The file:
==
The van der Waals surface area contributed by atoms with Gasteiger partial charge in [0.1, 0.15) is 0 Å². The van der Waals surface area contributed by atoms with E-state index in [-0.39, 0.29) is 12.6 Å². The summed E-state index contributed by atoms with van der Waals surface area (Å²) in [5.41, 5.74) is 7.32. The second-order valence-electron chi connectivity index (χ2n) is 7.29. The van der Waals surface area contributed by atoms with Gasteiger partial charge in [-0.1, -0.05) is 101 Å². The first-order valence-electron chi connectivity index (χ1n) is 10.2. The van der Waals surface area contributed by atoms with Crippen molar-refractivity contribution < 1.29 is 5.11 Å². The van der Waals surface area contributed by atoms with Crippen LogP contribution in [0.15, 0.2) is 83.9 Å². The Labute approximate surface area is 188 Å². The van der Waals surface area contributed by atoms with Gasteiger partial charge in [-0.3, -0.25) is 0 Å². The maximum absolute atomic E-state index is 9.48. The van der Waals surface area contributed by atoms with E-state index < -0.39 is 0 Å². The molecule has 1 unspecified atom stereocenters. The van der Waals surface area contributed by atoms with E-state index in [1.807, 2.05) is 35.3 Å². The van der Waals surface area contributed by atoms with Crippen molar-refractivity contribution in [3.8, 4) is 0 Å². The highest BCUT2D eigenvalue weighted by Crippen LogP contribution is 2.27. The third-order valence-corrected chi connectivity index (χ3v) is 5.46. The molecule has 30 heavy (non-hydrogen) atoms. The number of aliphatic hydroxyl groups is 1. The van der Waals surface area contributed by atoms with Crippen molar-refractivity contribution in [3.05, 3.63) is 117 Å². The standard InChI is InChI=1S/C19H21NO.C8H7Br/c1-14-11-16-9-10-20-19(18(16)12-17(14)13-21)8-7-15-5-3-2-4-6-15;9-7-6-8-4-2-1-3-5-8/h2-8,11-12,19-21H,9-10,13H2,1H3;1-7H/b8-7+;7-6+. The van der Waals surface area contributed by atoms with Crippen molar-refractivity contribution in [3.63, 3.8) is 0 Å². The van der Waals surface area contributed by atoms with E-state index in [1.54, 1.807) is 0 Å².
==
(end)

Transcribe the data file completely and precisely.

The van der Waals surface area contributed by atoms with Gasteiger partial charge in [0.1, 0.15) is 0 Å². The van der Waals surface area contributed by atoms with E-state index in [-0.39, 0.29) is 12.6 Å². The summed E-state index contributed by atoms with van der Waals surface area (Å²) in [5.41, 5.74) is 7.32. The second-order valence-electron chi connectivity index (χ2n) is 7.29. The van der Waals surface area contributed by atoms with Gasteiger partial charge in [-0.1, -0.05) is 101 Å². The first-order valence-electron chi connectivity index (χ1n) is 10.2. The van der Waals surface area contributed by atoms with Crippen molar-refractivity contribution < 1.29 is 5.11 Å². The van der Waals surface area contributed by atoms with Crippen LogP contribution in [0.15, 0.2) is 83.9 Å². The Labute approximate surface area is 188 Å². The van der Waals surface area contributed by atoms with Gasteiger partial charge in [-0.3, -0.25) is 0 Å². The maximum absolute atomic E-state index is 9.48. The van der Waals surface area contributed by atoms with E-state index < -0.39 is 0 Å². The molecule has 1 unspecified atom stereocenters. The van der Waals surface area contributed by atoms with E-state index in [1.807, 2.05) is 35.3 Å². The van der Waals surface area contributed by atoms with Crippen molar-refractivity contribution in [3.8, 4) is 0 Å². The highest BCUT2D eigenvalue weighted by Crippen LogP contribution is 2.27. The third-order valence-corrected chi connectivity index (χ3v) is 5.46. The molecule has 30 heavy (non-hydrogen) atoms. The number of aliphatic hydroxyl groups is 1. The van der Waals surface area contributed by atoms with Crippen molar-refractivity contribution in [3.05, 3.63) is 117 Å². The standard InChI is InChI=1S/C19H21NO.C8H7Br/c1-14-11-16-9-10-20-19(18(16)12-17(14)13-21)8-7-15-5-3-2-4-6-15;9-7-6-8-4-2-1-3-5-8/h2-8,11-12,19-21H,9-10,13H2,1H3;1-7H/b8-7+;7-6+. The van der Waals surface area contributed by atoms with Crippen molar-refractivity contribution in [3.63, 3.8) is 0 Å². The van der Waals surface area contributed by atoms with E-state index in [1.54, 1.807) is 0 Å².